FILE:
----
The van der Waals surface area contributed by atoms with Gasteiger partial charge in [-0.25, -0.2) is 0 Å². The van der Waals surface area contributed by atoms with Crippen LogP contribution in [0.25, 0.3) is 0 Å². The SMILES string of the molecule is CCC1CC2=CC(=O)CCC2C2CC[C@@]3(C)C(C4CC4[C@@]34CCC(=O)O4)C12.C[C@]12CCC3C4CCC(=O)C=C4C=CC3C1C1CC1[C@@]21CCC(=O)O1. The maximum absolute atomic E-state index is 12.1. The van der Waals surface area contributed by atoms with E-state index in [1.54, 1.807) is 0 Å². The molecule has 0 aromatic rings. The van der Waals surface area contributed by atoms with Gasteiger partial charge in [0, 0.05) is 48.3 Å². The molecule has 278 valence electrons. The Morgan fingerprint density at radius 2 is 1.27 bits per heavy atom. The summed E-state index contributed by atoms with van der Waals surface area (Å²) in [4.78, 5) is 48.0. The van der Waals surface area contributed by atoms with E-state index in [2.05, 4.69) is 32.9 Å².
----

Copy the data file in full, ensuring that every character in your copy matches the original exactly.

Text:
The van der Waals surface area contributed by atoms with Gasteiger partial charge in [-0.25, -0.2) is 0 Å². The van der Waals surface area contributed by atoms with Crippen LogP contribution in [0.25, 0.3) is 0 Å². The SMILES string of the molecule is CCC1CC2=CC(=O)CCC2C2CC[C@@]3(C)C(C4CC4[C@@]34CCC(=O)O4)C12.C[C@]12CCC3C4CCC(=O)C=C4C=CC3C1C1CC1[C@@]21CCC(=O)O1. The maximum absolute atomic E-state index is 12.1. The van der Waals surface area contributed by atoms with E-state index in [1.54, 1.807) is 0 Å². The molecule has 0 aromatic rings. The van der Waals surface area contributed by atoms with Gasteiger partial charge in [0, 0.05) is 48.3 Å². The molecule has 278 valence electrons. The Morgan fingerprint density at radius 2 is 1.27 bits per heavy atom. The summed E-state index contributed by atoms with van der Waals surface area (Å²) in [4.78, 5) is 48.0. The van der Waals surface area contributed by atoms with E-state index in [2.05, 4.69) is 32.9 Å².